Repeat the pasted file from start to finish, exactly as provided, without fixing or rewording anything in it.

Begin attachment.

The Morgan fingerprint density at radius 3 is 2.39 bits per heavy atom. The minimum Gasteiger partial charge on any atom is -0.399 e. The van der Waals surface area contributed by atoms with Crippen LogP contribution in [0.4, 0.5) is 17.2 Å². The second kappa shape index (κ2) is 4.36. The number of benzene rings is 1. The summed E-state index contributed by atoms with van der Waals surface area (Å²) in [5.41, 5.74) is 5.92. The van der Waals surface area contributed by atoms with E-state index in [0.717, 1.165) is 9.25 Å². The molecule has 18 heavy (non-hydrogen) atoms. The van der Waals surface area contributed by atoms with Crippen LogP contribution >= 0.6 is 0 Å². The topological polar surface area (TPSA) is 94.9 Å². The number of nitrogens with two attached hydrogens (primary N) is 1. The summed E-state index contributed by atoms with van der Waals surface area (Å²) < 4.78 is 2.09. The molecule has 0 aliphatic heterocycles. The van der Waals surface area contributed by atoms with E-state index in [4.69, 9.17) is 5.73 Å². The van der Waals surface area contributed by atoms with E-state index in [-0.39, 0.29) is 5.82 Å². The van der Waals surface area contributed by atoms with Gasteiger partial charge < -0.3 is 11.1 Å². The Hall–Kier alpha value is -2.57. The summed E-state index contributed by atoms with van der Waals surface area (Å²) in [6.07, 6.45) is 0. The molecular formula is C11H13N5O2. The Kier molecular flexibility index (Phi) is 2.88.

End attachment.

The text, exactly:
The Morgan fingerprint density at radius 3 is 2.39 bits per heavy atom. The minimum Gasteiger partial charge on any atom is -0.399 e. The van der Waals surface area contributed by atoms with Crippen LogP contribution in [0.4, 0.5) is 17.2 Å². The second kappa shape index (κ2) is 4.36. The number of benzene rings is 1. The summed E-state index contributed by atoms with van der Waals surface area (Å²) in [5.41, 5.74) is 5.92. The van der Waals surface area contributed by atoms with E-state index in [0.717, 1.165) is 9.25 Å². The molecule has 18 heavy (non-hydrogen) atoms. The van der Waals surface area contributed by atoms with Crippen LogP contribution >= 0.6 is 0 Å². The topological polar surface area (TPSA) is 94.9 Å². The number of nitrogens with two attached hydrogens (primary N) is 1. The summed E-state index contributed by atoms with van der Waals surface area (Å²) < 4.78 is 2.09. The molecule has 0 aliphatic heterocycles. The van der Waals surface area contributed by atoms with E-state index in [4.69, 9.17) is 5.73 Å². The van der Waals surface area contributed by atoms with E-state index in [-0.39, 0.29) is 5.82 Å². The van der Waals surface area contributed by atoms with Gasteiger partial charge < -0.3 is 11.1 Å². The Hall–Kier alpha value is -2.57. The summed E-state index contributed by atoms with van der Waals surface area (Å²) in [6.07, 6.45) is 0. The molecular formula is C11H13N5O2. The Kier molecular flexibility index (Phi) is 2.88.